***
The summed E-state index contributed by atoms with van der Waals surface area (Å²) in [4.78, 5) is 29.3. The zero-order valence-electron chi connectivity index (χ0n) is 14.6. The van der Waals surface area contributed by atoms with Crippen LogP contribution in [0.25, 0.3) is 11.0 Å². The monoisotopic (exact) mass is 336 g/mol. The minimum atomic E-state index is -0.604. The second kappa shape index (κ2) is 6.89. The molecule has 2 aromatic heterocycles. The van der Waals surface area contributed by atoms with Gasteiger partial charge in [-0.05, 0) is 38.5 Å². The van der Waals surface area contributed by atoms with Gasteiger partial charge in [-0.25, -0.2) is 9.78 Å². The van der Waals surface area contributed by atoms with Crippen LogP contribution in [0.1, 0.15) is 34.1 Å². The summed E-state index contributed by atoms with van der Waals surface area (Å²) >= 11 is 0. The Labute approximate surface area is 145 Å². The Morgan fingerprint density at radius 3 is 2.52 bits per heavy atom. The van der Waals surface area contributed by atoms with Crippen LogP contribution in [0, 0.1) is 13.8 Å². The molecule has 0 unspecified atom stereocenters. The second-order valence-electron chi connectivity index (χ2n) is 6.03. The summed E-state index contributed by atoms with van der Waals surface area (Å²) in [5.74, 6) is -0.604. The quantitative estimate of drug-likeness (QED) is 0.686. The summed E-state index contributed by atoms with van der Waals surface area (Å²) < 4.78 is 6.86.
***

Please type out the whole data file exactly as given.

The summed E-state index contributed by atoms with van der Waals surface area (Å²) in [4.78, 5) is 29.3. The zero-order valence-electron chi connectivity index (χ0n) is 14.6. The van der Waals surface area contributed by atoms with Crippen LogP contribution in [0.25, 0.3) is 11.0 Å². The monoisotopic (exact) mass is 336 g/mol. The minimum atomic E-state index is -0.604. The second kappa shape index (κ2) is 6.89. The molecule has 2 aromatic heterocycles. The van der Waals surface area contributed by atoms with Gasteiger partial charge in [-0.05, 0) is 38.5 Å². The van der Waals surface area contributed by atoms with Gasteiger partial charge in [-0.25, -0.2) is 9.78 Å². The van der Waals surface area contributed by atoms with Crippen LogP contribution in [0.1, 0.15) is 34.1 Å². The summed E-state index contributed by atoms with van der Waals surface area (Å²) >= 11 is 0. The Labute approximate surface area is 145 Å². The Morgan fingerprint density at radius 3 is 2.52 bits per heavy atom. The van der Waals surface area contributed by atoms with Crippen LogP contribution in [0, 0.1) is 13.8 Å². The molecule has 0 unspecified atom stereocenters. The second-order valence-electron chi connectivity index (χ2n) is 6.03. The summed E-state index contributed by atoms with van der Waals surface area (Å²) in [5.74, 6) is -0.604. The quantitative estimate of drug-likeness (QED) is 0.686. The summed E-state index contributed by atoms with van der Waals surface area (Å²) < 4.78 is 6.86.